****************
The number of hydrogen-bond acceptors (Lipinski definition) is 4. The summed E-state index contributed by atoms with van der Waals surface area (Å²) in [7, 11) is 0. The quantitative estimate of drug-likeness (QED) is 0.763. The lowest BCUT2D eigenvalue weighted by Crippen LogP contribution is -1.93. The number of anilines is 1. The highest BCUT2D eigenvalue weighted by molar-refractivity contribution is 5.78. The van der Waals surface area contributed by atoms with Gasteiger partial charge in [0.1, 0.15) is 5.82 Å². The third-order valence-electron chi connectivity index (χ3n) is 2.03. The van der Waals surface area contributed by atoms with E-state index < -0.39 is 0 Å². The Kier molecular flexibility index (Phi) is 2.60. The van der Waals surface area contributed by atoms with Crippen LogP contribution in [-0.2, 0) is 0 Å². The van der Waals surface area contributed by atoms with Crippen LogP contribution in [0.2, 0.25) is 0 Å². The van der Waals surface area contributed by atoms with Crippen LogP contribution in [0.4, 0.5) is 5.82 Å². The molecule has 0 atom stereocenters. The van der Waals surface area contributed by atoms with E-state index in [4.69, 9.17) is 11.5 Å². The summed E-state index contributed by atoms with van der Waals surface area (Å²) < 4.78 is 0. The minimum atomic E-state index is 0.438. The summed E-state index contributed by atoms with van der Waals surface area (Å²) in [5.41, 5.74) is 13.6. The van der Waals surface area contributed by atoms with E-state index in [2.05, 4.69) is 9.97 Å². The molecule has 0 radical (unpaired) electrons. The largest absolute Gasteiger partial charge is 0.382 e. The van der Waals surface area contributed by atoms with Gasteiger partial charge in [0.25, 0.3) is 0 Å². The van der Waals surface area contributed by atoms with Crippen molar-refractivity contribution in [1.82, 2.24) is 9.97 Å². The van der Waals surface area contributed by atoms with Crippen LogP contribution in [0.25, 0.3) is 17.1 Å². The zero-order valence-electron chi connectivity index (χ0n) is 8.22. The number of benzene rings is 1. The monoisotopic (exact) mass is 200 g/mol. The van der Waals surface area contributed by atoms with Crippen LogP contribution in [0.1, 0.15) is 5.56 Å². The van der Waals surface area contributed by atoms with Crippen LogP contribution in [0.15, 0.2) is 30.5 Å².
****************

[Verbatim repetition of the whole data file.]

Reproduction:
The number of hydrogen-bond acceptors (Lipinski definition) is 4. The summed E-state index contributed by atoms with van der Waals surface area (Å²) in [7, 11) is 0. The quantitative estimate of drug-likeness (QED) is 0.763. The lowest BCUT2D eigenvalue weighted by Crippen LogP contribution is -1.93. The number of anilines is 1. The highest BCUT2D eigenvalue weighted by molar-refractivity contribution is 5.78. The van der Waals surface area contributed by atoms with Gasteiger partial charge in [0.1, 0.15) is 5.82 Å². The third-order valence-electron chi connectivity index (χ3n) is 2.03. The van der Waals surface area contributed by atoms with E-state index < -0.39 is 0 Å². The Kier molecular flexibility index (Phi) is 2.60. The van der Waals surface area contributed by atoms with Crippen LogP contribution in [-0.2, 0) is 0 Å². The van der Waals surface area contributed by atoms with Crippen LogP contribution in [0.2, 0.25) is 0 Å². The van der Waals surface area contributed by atoms with Crippen LogP contribution in [0.4, 0.5) is 5.82 Å². The molecule has 0 atom stereocenters. The van der Waals surface area contributed by atoms with E-state index in [4.69, 9.17) is 11.5 Å². The summed E-state index contributed by atoms with van der Waals surface area (Å²) < 4.78 is 0. The minimum atomic E-state index is 0.438. The summed E-state index contributed by atoms with van der Waals surface area (Å²) in [5.41, 5.74) is 13.6. The van der Waals surface area contributed by atoms with E-state index in [2.05, 4.69) is 9.97 Å². The molecule has 0 radical (unpaired) electrons. The largest absolute Gasteiger partial charge is 0.382 e. The van der Waals surface area contributed by atoms with Gasteiger partial charge in [0.25, 0.3) is 0 Å². The van der Waals surface area contributed by atoms with Crippen molar-refractivity contribution in [1.82, 2.24) is 9.97 Å². The van der Waals surface area contributed by atoms with Crippen LogP contribution in [0.25, 0.3) is 17.1 Å². The zero-order valence-electron chi connectivity index (χ0n) is 8.22. The number of benzene rings is 1. The monoisotopic (exact) mass is 200 g/mol. The van der Waals surface area contributed by atoms with Crippen LogP contribution in [0.1, 0.15) is 5.56 Å². The van der Waals surface area contributed by atoms with Crippen LogP contribution in [0.15, 0.2) is 30.5 Å².